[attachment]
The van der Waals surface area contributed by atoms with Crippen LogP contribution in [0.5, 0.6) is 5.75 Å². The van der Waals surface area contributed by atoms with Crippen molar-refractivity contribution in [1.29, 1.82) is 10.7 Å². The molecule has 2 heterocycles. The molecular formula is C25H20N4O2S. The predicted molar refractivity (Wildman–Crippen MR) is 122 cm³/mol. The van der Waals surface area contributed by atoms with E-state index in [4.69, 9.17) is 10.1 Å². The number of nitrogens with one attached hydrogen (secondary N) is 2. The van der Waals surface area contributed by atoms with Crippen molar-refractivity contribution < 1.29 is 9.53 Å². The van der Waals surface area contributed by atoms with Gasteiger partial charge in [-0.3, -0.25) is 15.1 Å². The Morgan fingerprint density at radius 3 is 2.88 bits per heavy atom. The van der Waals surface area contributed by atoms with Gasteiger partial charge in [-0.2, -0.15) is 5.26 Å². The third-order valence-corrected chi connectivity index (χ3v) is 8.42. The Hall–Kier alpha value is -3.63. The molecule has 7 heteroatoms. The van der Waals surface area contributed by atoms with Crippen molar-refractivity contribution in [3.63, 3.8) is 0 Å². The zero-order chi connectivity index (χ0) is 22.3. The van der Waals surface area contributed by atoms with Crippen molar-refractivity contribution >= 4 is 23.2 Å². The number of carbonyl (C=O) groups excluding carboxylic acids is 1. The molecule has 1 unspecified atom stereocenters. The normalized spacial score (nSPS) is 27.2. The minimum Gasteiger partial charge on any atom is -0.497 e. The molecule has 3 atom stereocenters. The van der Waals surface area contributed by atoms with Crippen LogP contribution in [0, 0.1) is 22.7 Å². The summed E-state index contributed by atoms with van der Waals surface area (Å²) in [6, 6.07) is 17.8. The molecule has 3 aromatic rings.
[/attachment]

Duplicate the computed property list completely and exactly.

The van der Waals surface area contributed by atoms with Crippen LogP contribution in [0.5, 0.6) is 5.75 Å². The van der Waals surface area contributed by atoms with Crippen molar-refractivity contribution in [1.29, 1.82) is 10.7 Å². The molecule has 2 heterocycles. The molecular formula is C25H20N4O2S. The predicted molar refractivity (Wildman–Crippen MR) is 122 cm³/mol. The van der Waals surface area contributed by atoms with E-state index in [4.69, 9.17) is 10.1 Å². The number of nitrogens with one attached hydrogen (secondary N) is 2. The van der Waals surface area contributed by atoms with Crippen molar-refractivity contribution < 1.29 is 9.53 Å². The van der Waals surface area contributed by atoms with Gasteiger partial charge in [-0.3, -0.25) is 15.1 Å². The Morgan fingerprint density at radius 3 is 2.88 bits per heavy atom. The van der Waals surface area contributed by atoms with Gasteiger partial charge in [-0.2, -0.15) is 5.26 Å². The third-order valence-corrected chi connectivity index (χ3v) is 8.42. The Hall–Kier alpha value is -3.63. The molecule has 7 heteroatoms. The van der Waals surface area contributed by atoms with Crippen molar-refractivity contribution in [3.63, 3.8) is 0 Å². The zero-order chi connectivity index (χ0) is 22.3. The van der Waals surface area contributed by atoms with Crippen molar-refractivity contribution >= 4 is 23.2 Å². The number of carbonyl (C=O) groups excluding carboxylic acids is 1. The molecule has 1 unspecified atom stereocenters. The normalized spacial score (nSPS) is 27.2. The minimum Gasteiger partial charge on any atom is -0.497 e. The molecule has 3 atom stereocenters. The van der Waals surface area contributed by atoms with Crippen LogP contribution in [0, 0.1) is 22.7 Å². The summed E-state index contributed by atoms with van der Waals surface area (Å²) in [6, 6.07) is 17.8. The molecule has 3 aromatic rings.